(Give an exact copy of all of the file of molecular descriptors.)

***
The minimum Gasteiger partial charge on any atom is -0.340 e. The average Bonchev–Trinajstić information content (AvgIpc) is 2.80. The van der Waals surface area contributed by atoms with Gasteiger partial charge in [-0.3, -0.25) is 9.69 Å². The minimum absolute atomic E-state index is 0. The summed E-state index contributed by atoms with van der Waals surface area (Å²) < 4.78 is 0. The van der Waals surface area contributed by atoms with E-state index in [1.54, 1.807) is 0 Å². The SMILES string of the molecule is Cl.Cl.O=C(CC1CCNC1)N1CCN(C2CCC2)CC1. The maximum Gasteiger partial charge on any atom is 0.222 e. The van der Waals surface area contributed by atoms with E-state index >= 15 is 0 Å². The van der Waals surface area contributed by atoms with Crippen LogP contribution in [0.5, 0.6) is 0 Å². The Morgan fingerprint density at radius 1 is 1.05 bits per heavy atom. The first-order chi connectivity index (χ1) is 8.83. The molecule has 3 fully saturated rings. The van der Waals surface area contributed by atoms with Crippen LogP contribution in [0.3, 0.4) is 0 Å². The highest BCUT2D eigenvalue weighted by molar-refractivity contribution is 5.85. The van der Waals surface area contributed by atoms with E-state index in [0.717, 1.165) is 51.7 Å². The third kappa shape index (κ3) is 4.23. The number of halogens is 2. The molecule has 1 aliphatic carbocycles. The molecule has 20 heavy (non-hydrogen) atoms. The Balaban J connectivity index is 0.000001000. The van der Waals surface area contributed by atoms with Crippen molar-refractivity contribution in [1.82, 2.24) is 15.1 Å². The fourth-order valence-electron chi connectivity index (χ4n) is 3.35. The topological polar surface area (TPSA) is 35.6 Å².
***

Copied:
The minimum Gasteiger partial charge on any atom is -0.340 e. The average Bonchev–Trinajstić information content (AvgIpc) is 2.80. The van der Waals surface area contributed by atoms with Gasteiger partial charge in [-0.3, -0.25) is 9.69 Å². The minimum absolute atomic E-state index is 0. The summed E-state index contributed by atoms with van der Waals surface area (Å²) < 4.78 is 0. The van der Waals surface area contributed by atoms with E-state index in [1.54, 1.807) is 0 Å². The SMILES string of the molecule is Cl.Cl.O=C(CC1CCNC1)N1CCN(C2CCC2)CC1. The maximum Gasteiger partial charge on any atom is 0.222 e. The van der Waals surface area contributed by atoms with E-state index >= 15 is 0 Å². The van der Waals surface area contributed by atoms with Crippen LogP contribution in [0.5, 0.6) is 0 Å². The Morgan fingerprint density at radius 1 is 1.05 bits per heavy atom. The first-order chi connectivity index (χ1) is 8.83. The molecule has 3 fully saturated rings. The van der Waals surface area contributed by atoms with Crippen LogP contribution in [0.3, 0.4) is 0 Å². The highest BCUT2D eigenvalue weighted by molar-refractivity contribution is 5.85. The van der Waals surface area contributed by atoms with E-state index in [0.717, 1.165) is 51.7 Å². The third kappa shape index (κ3) is 4.23. The number of halogens is 2. The molecule has 1 aliphatic carbocycles. The molecule has 20 heavy (non-hydrogen) atoms. The Balaban J connectivity index is 0.000001000. The van der Waals surface area contributed by atoms with Crippen molar-refractivity contribution in [1.82, 2.24) is 15.1 Å². The fourth-order valence-electron chi connectivity index (χ4n) is 3.35. The topological polar surface area (TPSA) is 35.6 Å².